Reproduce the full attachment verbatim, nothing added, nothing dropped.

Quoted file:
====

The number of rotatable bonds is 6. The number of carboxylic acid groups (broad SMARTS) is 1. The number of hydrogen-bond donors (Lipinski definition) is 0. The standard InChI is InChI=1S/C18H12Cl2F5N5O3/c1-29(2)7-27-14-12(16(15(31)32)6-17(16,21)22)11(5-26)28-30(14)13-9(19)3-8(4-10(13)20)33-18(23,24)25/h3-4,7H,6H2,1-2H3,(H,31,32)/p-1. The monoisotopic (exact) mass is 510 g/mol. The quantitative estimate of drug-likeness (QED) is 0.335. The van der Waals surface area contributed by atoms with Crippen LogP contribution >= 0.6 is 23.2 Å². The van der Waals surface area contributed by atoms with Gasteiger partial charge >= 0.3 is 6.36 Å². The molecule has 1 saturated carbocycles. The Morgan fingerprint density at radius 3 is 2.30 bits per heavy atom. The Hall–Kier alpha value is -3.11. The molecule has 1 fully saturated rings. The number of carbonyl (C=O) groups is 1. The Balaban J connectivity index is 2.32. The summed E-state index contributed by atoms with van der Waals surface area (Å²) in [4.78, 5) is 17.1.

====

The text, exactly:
The number of rotatable bonds is 6. The number of carboxylic acid groups (broad SMARTS) is 1. The number of hydrogen-bond donors (Lipinski definition) is 0. The standard InChI is InChI=1S/C18H12Cl2F5N5O3/c1-29(2)7-27-14-12(16(15(31)32)6-17(16,21)22)11(5-26)28-30(14)13-9(19)3-8(4-10(13)20)33-18(23,24)25/h3-4,7H,6H2,1-2H3,(H,31,32)/p-1. The monoisotopic (exact) mass is 510 g/mol. The quantitative estimate of drug-likeness (QED) is 0.335. The van der Waals surface area contributed by atoms with Crippen LogP contribution >= 0.6 is 23.2 Å². The van der Waals surface area contributed by atoms with Gasteiger partial charge >= 0.3 is 6.36 Å². The molecule has 1 saturated carbocycles. The Morgan fingerprint density at radius 3 is 2.30 bits per heavy atom. The Hall–Kier alpha value is -3.11. The molecule has 1 fully saturated rings. The number of carbonyl (C=O) groups is 1. The Balaban J connectivity index is 2.32. The summed E-state index contributed by atoms with van der Waals surface area (Å²) in [4.78, 5) is 17.1.